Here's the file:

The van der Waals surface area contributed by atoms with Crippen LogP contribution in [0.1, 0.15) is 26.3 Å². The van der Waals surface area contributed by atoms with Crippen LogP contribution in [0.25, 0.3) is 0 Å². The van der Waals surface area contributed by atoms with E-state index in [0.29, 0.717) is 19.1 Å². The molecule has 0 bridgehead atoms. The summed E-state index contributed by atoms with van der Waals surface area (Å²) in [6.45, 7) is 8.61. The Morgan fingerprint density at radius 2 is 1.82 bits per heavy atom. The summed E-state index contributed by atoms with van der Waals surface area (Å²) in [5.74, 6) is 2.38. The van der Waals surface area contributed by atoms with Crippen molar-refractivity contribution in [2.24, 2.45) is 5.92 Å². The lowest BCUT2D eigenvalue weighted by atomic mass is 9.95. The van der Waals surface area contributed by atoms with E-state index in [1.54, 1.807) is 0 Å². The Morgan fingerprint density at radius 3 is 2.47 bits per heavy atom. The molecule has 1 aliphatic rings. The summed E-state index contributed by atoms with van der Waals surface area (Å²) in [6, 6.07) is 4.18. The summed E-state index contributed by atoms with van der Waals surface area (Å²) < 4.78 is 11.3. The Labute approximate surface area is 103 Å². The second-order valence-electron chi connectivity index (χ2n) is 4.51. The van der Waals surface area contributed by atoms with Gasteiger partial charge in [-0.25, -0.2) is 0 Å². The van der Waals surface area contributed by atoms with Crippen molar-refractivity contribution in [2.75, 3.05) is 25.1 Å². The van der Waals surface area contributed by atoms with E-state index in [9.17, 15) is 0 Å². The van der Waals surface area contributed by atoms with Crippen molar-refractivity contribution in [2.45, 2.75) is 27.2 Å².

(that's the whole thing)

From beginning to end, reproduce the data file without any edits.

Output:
The van der Waals surface area contributed by atoms with Crippen LogP contribution in [0.1, 0.15) is 26.3 Å². The van der Waals surface area contributed by atoms with Crippen LogP contribution in [0.25, 0.3) is 0 Å². The van der Waals surface area contributed by atoms with E-state index in [0.29, 0.717) is 19.1 Å². The molecule has 0 bridgehead atoms. The summed E-state index contributed by atoms with van der Waals surface area (Å²) in [6.45, 7) is 8.61. The Morgan fingerprint density at radius 2 is 1.82 bits per heavy atom. The summed E-state index contributed by atoms with van der Waals surface area (Å²) in [5.74, 6) is 2.38. The van der Waals surface area contributed by atoms with Crippen molar-refractivity contribution in [2.24, 2.45) is 5.92 Å². The lowest BCUT2D eigenvalue weighted by atomic mass is 9.95. The van der Waals surface area contributed by atoms with E-state index in [1.54, 1.807) is 0 Å². The Morgan fingerprint density at radius 3 is 2.47 bits per heavy atom. The molecule has 1 aliphatic rings. The summed E-state index contributed by atoms with van der Waals surface area (Å²) in [6, 6.07) is 4.18. The summed E-state index contributed by atoms with van der Waals surface area (Å²) < 4.78 is 11.3. The Labute approximate surface area is 103 Å². The second-order valence-electron chi connectivity index (χ2n) is 4.51. The van der Waals surface area contributed by atoms with Gasteiger partial charge in [-0.25, -0.2) is 0 Å². The van der Waals surface area contributed by atoms with Crippen molar-refractivity contribution in [2.75, 3.05) is 25.1 Å². The van der Waals surface area contributed by atoms with E-state index in [9.17, 15) is 0 Å². The van der Waals surface area contributed by atoms with Crippen molar-refractivity contribution in [2.45, 2.75) is 27.2 Å².